Kaesong factory owners discuss trip to U.S.

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Kaesong factory owners discuss trip to U.S.

A delegation of South Korean owners of factories at the Kaesong Industrial Complex on Tuesday discussed the results of their trip to the United States last week, where they attempted to inform U.S. policymakers and opinion leaders about the inter-Korean initiative’s role in contributing to peace.

In a press conference at a restaurant in central Seoul, Corporate Association of Gaeseong Industrial Complex Chairman Jeong Ki-seop, who headed the 11-member delegation, said the group was able to fulfill its primary purpose of informing officials, lawmakers and academics about the industrial park’s role in fostering peace on the Korean Peninsula.

“As people who have actually worked at the Kaesong Industrial Complex and have seen, heard and known about it, we tried out best to explain [its function] to the U.S. Congress, State Department and think tank researchers, as well as Korean expatriates,” Jeong said. “In that respect, we are satisfied with achieving what we set out to do.”

After departing from Seoul on June 10, the group first met with U.S. House of Representatives’ Foreign Affairs Subcommittee on Asia, the Pacific and Nonproliferation and its chairman, Rep. Brad Sherman. It presented Sherman with an overview of the Kaesong Industrial Complex and the situation of the South Korean businessmen who once operated factories there.

The delegation also led similar seminars at the U.S. Institute of Peace and Stimson Center, two major think tanks in Washington, and on Thursday met with officials of the U.S. State Department’s Korea Desk, such as acting Deputy Assistant Secretary of State for Japan and Korea Marc Knapper.

Before returning to Korea on Saturday, the delegation also stopped in Los Angeles, where it held a press conference with local Korean-language newspapers and met Korean entrepreneurs in the United States.

Both Jeong and Kaesong Industrial District Foundation Chairman Kim Jin-hyang, another leader of the delegation, repeatedly reinforced the idea that the group’s original purpose with the visit was not to persuade U.S. officials to support restarting the shuttered economic project, but to explain the value of the complex as a peace-building medium.

Kim said he was taken aback at the lack of awareness among U.S. policymakers and experts on the Kaesong Industrial Complex in general, but also at the misunderstandings they had about the enterprise, which opened as one of the linchpins of inter-Korean economic cooperation in 2004.

Among the many misgivings U.S. leaders had on the joint project was the allegation that it was being used by Pyongyang as a channel to generate foreign currency, Kim said. The delegation explained that the monthly income received by North Korean workers at the complex, which ranged from around $60 to $150, fell short of the level necessary to feed a family of four, much less fund a nuclear weapons program, as alleged by some critics.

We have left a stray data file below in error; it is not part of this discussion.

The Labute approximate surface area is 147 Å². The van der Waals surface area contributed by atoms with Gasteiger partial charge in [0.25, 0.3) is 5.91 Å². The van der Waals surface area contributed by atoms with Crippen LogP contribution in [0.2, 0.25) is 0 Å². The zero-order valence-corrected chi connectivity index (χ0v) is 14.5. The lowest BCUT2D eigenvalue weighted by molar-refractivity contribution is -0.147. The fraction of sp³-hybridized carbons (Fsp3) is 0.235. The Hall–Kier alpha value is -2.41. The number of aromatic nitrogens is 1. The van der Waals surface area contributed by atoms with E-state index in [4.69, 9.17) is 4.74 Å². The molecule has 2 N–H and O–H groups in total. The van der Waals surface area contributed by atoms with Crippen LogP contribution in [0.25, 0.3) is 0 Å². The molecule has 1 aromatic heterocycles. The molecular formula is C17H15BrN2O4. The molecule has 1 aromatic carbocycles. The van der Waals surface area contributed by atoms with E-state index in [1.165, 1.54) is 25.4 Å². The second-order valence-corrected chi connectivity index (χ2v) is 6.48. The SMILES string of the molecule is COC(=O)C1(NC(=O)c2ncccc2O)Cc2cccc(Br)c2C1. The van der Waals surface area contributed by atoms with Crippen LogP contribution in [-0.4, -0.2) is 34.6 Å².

Kim went on to say that U.S. lawmakers of the Asia Pacific subcommittees were approachable in their attitudes toward the delegation’s explanations, but that both they and the State Department officials stressed that the North’s denuclearization must precede any resumption of inter-Korean economic projects, like the Kaesong Industrial Complex.

The delegation nonetheless said it could feel a sea change in the views of the United States on the issue, particularly if the problem of generating foreign currency for the North could be resolved.

“After our briefing, [Rep. Brad Sherman], who is conservative [on North Korea issues], even said that economic sanctions [on North Korea] may not be the solution to all problems, which gave us hope that there could be a shift in atmosphere [in the United States],” Kim said. “We returned pleased with the fact that we said all we could say, far more than the [South Korean] government would have.”

The businessmen also stressed that the South Korean government should have played a greater part in educating U.S. officials on Kaesong, since it was the government’s responsibility to persuade Washington to grant sanctions exemption for inter-Korean projects.

“I don’t know what the [South Korean] government thought, but the United States did not know about the size or location of the Kaesong Industrial Complex,” said another delegation member, Kim Hak-gwon. “If we had gone [to the United States] two or three years earlier and told them of our situation, and of how [Kaesong] changed in the last decade, maybe we wouldn’t be where we are now.”

Late last month, the group welcomed the Moon Jae-in administration’s decision to allow business owners to visit the equipment they left behind in their Kaesong factories when Seoul chose to withdraw from the complex in February 2016 in response to a North Korean nuclear test.

Pyongyang, however, has remained mum on the South’s request for the visit. The businessmen at Tuesday’s press conference also acknowledged the difficulty of carrying out such a visit amid the North’s current preoccupation with Chinese President Xi Jinping’s expected visit to the country on Thursday, though they said they hoped this would change in the near future.

BY SHIM KYU-SEOK [shim.kyuseok@joongang.co.kr]
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